No new acute hospital beds for Limerick 

Deputy Michael McNamara

LIMERICK and the Mid West have been left out in the cold in the allocation of more than 400 new intensive care and acute hospital beds.

In response to a parliamentary question from Independent Clare TD, Michael McNamara, the HSE’s Acute Operations department says none of the six hospitals in the UL Hospitals Group will receive any of the 411 acute and 36 ICU beds scheduled to be opened this year.

Deputy McNamara said that while the provision of additional bed capacity on its own will not resolve the overcrowding problems at University Hospital Limerick (UHL), the delivery of new acute, sub-acute and ICU beds should certainly be part of the solution.

He went on to describe the exclusion of all six hospitals in Limerick, Clare and north Tipperary from the allocation of 447 high dependency beds as “disgraceful”.

“UHL is the most consistently overcrowded hospital in the country having recorded 76,000 attendances in 2021, up 16 per cent from 2020 and with 91 people on trolleys waiting for a bed there today, (Monday),” he said.

Sign up for the weekly Limerick Post newsletter

“It is unbelievable that the HSE has no plans to open any new beds this year at UHL, or at Ennis, Nenagh, Croom Orthopaedic, St. John’s and the Maternity hospital.”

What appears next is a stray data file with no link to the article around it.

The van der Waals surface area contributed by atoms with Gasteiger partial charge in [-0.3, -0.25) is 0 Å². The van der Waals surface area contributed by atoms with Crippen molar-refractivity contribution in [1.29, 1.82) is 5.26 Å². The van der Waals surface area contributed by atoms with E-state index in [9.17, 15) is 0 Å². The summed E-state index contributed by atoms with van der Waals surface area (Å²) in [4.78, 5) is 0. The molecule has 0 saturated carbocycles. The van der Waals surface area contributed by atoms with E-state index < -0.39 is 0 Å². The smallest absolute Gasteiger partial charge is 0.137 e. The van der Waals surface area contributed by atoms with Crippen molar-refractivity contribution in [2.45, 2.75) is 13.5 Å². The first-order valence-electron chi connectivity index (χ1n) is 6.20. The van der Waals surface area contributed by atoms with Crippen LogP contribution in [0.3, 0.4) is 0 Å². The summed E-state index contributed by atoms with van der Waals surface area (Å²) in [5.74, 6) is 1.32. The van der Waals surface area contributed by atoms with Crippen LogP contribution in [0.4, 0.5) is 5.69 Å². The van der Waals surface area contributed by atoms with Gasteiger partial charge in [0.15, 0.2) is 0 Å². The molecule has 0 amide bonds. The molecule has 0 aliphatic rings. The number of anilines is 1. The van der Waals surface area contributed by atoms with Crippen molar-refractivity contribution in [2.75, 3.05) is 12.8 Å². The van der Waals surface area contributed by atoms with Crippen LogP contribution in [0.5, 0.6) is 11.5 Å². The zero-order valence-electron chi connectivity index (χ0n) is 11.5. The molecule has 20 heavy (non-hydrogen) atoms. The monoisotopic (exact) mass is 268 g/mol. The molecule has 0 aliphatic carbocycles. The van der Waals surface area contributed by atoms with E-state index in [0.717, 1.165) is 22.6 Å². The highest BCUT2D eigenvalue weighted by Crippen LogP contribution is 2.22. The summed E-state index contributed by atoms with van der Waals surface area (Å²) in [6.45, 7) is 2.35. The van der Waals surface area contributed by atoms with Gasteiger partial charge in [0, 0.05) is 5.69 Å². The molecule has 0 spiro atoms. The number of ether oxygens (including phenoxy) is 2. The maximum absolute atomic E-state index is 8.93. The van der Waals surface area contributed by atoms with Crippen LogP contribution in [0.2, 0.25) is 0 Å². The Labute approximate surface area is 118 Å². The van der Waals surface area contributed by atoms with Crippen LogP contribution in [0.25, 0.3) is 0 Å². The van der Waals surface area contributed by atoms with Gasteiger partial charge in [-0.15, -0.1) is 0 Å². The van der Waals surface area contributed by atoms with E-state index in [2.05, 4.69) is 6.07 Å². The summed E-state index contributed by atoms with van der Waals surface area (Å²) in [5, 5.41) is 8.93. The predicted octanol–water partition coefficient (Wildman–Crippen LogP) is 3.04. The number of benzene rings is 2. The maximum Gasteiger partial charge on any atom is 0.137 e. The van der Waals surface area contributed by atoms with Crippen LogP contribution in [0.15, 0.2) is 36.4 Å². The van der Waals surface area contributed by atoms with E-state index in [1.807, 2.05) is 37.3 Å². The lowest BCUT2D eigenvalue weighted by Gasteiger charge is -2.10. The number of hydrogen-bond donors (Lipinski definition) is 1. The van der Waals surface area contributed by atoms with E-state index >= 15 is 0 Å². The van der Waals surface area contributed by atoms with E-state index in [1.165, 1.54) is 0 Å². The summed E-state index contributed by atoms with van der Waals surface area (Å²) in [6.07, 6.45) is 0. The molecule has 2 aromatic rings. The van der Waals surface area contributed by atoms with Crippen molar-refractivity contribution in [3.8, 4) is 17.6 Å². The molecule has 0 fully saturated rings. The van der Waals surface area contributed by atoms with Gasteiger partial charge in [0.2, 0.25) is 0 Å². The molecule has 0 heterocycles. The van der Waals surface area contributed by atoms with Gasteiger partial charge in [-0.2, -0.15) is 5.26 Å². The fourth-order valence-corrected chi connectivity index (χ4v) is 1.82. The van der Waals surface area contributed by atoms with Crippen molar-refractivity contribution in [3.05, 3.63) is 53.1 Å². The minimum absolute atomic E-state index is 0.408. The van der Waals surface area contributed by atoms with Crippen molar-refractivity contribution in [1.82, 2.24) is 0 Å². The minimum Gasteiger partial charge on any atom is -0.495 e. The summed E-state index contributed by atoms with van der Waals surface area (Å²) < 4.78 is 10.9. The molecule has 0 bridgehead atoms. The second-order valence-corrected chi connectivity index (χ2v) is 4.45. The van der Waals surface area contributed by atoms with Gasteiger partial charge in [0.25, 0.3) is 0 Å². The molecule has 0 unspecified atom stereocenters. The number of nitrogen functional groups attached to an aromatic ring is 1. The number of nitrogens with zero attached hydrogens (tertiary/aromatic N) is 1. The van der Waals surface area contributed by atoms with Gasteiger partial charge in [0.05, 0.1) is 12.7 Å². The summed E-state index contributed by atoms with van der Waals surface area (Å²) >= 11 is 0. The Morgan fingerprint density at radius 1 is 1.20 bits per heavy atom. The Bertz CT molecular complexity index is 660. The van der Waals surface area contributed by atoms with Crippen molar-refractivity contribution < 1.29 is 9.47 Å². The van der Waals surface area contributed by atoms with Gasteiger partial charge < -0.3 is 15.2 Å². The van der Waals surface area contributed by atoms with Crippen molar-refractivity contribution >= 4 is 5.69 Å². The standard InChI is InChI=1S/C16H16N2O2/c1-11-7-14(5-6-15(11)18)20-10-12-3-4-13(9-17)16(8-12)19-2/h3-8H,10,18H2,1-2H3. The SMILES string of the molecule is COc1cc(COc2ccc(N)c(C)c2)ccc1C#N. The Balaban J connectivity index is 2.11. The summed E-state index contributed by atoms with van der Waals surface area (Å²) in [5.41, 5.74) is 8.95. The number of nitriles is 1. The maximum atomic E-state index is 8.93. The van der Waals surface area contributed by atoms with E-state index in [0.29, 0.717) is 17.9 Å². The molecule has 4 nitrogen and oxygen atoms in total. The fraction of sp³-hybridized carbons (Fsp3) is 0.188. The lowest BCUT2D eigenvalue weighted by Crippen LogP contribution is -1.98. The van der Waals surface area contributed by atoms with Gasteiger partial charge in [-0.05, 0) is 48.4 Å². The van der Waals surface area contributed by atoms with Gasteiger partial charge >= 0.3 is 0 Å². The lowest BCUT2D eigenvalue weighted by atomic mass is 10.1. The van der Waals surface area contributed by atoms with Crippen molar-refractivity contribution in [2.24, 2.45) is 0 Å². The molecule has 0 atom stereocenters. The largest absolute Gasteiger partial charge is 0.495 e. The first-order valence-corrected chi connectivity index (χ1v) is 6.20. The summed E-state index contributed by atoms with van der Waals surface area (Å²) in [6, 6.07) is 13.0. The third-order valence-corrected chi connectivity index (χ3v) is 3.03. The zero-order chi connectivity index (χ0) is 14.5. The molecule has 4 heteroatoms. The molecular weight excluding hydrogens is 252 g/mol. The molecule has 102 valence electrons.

Deputy McNamara has questioned the effectiveness of the proposed strategic plan being developed by HIQA and UL Hospitals Group in relation to addressing capacity issues at UHL.

“The entire review process is being undermined when the provision of additional bed capacity in the Midwest is completely overlooked.

“Hospital management and staff appear to be firefighting on the issue of overcrowding as opposed to identifying and rectifying the issues that are causing the problem. Increasing bed capacity, while not a panacea, must be part of that solution as failure to do so will lead to a continuation of crippling overcrowding problems at UHL,” he said.

Deputy McNamara says a full review of operations within the UL Hospitals Group is required if lasting solutions to the overcrowding issues are to be identified and implemented.

“Additional outside expertise and input mist be deployed in any strategic review of ongoing capacity issues at UHL as the process of undertaking internal reviews has delivered no measurable improvements to date. Overcrowding has in fact worsened in recent years,” he stated.

“HIQA has a limited remit and would not be able to put forward such recommendations as the upgrading of Ennis, Nenagh or St. Johns to Model 3 Hospitals.  There needs to be an assessment of admission and discharge policies at UHL, as well as the impact of population growth on the demand for services within the UL Hospitals Group.”